According to a recent report offered by Research and Markets, the challenging environment of these offshore sites is a major driver of the global satellite communications marketplace. The rugged environment of the rigs leave very few alternatives, whether it is a deep-water location or a remote desert site with drastic temperatures. The offshore sites in particular are some of the most challenging places on earth to deploy broadband, particularly with high winds, severe rain and often dangerous waves.
Broadband, satellite linkups and VoIP in the oil industry go beyond the fixed oil rig however, with oil tankers also having a great need for communications, especially in this renewed day and age of piracy on the high seas. Satellite broadband and easier communication onboard ship give the tankers much more flexibility and power – but it also gives pirates the same capability.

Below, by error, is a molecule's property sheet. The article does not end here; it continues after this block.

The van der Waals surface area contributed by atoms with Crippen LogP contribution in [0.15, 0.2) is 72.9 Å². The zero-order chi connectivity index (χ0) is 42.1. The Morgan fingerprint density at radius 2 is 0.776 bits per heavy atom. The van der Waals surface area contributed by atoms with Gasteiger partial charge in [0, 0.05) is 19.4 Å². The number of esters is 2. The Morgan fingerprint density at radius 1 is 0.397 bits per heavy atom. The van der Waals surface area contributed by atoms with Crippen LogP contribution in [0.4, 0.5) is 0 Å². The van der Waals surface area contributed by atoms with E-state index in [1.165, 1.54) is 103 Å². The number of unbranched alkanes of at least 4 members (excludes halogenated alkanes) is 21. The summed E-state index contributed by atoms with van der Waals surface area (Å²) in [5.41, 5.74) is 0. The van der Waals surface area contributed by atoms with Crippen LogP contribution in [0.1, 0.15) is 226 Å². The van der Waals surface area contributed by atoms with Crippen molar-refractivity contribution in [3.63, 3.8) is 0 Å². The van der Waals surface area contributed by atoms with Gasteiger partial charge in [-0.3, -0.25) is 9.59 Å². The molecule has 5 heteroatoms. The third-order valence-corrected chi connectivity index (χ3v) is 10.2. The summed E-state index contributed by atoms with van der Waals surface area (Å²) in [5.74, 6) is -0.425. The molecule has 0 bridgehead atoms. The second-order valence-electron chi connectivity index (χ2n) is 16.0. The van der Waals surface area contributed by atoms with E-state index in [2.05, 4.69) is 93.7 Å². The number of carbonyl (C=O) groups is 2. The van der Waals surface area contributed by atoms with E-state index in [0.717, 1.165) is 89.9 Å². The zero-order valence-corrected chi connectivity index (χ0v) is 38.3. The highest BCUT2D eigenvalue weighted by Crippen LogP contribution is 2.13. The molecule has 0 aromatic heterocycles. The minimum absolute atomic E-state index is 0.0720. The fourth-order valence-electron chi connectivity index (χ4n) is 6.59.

The largest oil tankers, nearly a quarter-mile long, have a major blind spot. This “sector blank” is an area where the ship’s radar is unable to detect other vessels, and smaller pirate boats can use this weakness to get close to a tanker without notice.
These tankers are now using Automatic Identification System (AIS), an ancillary communications system that also uses satellite technology, to transmit and receive information about ships in the area – although this technology does come with its own limitations and it can be hacked, so that ships can disguise themselves. In one recent example, an Iranian oil tanker that had been blackballed in Singapore simply electronically falsified its AIS identity and easily sailed into port.